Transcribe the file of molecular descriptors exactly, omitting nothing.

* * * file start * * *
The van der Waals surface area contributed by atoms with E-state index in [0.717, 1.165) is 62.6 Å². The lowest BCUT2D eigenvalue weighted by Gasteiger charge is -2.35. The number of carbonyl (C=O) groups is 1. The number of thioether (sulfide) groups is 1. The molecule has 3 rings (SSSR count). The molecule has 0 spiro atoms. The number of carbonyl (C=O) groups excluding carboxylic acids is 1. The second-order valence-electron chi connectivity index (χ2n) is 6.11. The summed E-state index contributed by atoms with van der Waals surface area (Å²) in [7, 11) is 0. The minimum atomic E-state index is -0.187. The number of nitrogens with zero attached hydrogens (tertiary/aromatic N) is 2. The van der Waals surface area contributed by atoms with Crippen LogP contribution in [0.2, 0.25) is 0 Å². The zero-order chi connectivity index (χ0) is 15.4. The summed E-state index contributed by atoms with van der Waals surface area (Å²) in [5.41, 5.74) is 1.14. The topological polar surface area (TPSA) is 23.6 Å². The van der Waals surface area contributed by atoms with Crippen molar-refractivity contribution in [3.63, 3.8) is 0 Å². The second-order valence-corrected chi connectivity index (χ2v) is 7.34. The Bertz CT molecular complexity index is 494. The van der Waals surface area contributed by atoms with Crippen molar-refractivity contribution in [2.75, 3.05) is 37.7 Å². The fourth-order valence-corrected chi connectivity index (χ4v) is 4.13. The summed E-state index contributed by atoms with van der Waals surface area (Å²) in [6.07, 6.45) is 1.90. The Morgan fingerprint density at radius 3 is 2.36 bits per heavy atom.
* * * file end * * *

The van der Waals surface area contributed by atoms with E-state index in [0.717, 1.165) is 62.6 Å². The lowest BCUT2D eigenvalue weighted by Gasteiger charge is -2.35. The number of carbonyl (C=O) groups is 1. The number of thioether (sulfide) groups is 1. The molecule has 3 rings (SSSR count). The molecule has 0 spiro atoms. The number of carbonyl (C=O) groups excluding carboxylic acids is 1. The second-order valence-electron chi connectivity index (χ2n) is 6.11. The summed E-state index contributed by atoms with van der Waals surface area (Å²) in [7, 11) is 0. The minimum atomic E-state index is -0.187. The number of nitrogens with zero attached hydrogens (tertiary/aromatic N) is 2. The van der Waals surface area contributed by atoms with Crippen LogP contribution in [0.2, 0.25) is 0 Å². The zero-order chi connectivity index (χ0) is 15.4. The summed E-state index contributed by atoms with van der Waals surface area (Å²) in [5.41, 5.74) is 1.14. The topological polar surface area (TPSA) is 23.6 Å². The van der Waals surface area contributed by atoms with Crippen molar-refractivity contribution in [3.63, 3.8) is 0 Å². The second-order valence-corrected chi connectivity index (χ2v) is 7.34. The Bertz CT molecular complexity index is 494. The van der Waals surface area contributed by atoms with Crippen molar-refractivity contribution in [2.75, 3.05) is 37.7 Å². The fourth-order valence-corrected chi connectivity index (χ4v) is 4.13. The summed E-state index contributed by atoms with van der Waals surface area (Å²) in [6.07, 6.45) is 1.90. The Morgan fingerprint density at radius 3 is 2.36 bits per heavy atom.